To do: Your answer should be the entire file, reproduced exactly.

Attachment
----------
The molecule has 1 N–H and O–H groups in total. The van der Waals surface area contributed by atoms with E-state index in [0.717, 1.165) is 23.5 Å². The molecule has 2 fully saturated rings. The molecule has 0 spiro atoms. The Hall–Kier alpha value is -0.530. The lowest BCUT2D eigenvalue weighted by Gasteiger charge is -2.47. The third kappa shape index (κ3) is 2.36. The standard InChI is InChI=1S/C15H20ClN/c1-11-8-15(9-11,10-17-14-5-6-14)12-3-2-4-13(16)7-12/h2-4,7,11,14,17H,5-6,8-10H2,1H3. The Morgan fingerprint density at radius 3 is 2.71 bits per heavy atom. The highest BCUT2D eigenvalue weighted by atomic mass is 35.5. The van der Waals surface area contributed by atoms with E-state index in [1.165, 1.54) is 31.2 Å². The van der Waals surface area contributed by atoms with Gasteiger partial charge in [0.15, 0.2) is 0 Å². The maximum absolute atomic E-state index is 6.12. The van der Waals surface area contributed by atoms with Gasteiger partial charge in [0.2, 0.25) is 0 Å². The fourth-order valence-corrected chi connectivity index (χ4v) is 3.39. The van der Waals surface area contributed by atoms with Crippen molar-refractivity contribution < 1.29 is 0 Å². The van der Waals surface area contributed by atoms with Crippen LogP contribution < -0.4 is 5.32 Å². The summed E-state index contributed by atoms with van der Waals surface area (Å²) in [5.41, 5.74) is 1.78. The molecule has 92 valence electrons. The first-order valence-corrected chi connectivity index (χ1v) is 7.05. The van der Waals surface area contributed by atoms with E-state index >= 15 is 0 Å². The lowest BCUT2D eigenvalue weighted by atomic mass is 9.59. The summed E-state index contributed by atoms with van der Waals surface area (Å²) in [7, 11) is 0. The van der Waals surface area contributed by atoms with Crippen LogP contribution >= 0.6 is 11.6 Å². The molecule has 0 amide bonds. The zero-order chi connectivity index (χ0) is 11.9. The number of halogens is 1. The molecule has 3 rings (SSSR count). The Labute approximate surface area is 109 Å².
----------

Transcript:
The molecule has 1 N–H and O–H groups in total. The van der Waals surface area contributed by atoms with E-state index in [0.717, 1.165) is 23.5 Å². The molecule has 2 fully saturated rings. The molecule has 0 spiro atoms. The Hall–Kier alpha value is -0.530. The lowest BCUT2D eigenvalue weighted by Gasteiger charge is -2.47. The third kappa shape index (κ3) is 2.36. The standard InChI is InChI=1S/C15H20ClN/c1-11-8-15(9-11,10-17-14-5-6-14)12-3-2-4-13(16)7-12/h2-4,7,11,14,17H,5-6,8-10H2,1H3. The Morgan fingerprint density at radius 3 is 2.71 bits per heavy atom. The highest BCUT2D eigenvalue weighted by atomic mass is 35.5. The van der Waals surface area contributed by atoms with E-state index in [1.165, 1.54) is 31.2 Å². The van der Waals surface area contributed by atoms with Gasteiger partial charge in [0.15, 0.2) is 0 Å². The maximum absolute atomic E-state index is 6.12. The van der Waals surface area contributed by atoms with Gasteiger partial charge in [0.2, 0.25) is 0 Å². The fourth-order valence-corrected chi connectivity index (χ4v) is 3.39. The van der Waals surface area contributed by atoms with Crippen molar-refractivity contribution < 1.29 is 0 Å². The van der Waals surface area contributed by atoms with Crippen LogP contribution < -0.4 is 5.32 Å². The summed E-state index contributed by atoms with van der Waals surface area (Å²) in [5.41, 5.74) is 1.78. The molecule has 92 valence electrons. The first-order valence-corrected chi connectivity index (χ1v) is 7.05. The van der Waals surface area contributed by atoms with E-state index >= 15 is 0 Å². The lowest BCUT2D eigenvalue weighted by atomic mass is 9.59. The summed E-state index contributed by atoms with van der Waals surface area (Å²) in [7, 11) is 0. The van der Waals surface area contributed by atoms with Crippen LogP contribution >= 0.6 is 11.6 Å². The molecule has 0 amide bonds. The zero-order chi connectivity index (χ0) is 11.9. The number of halogens is 1. The molecule has 3 rings (SSSR count). The Labute approximate surface area is 109 Å².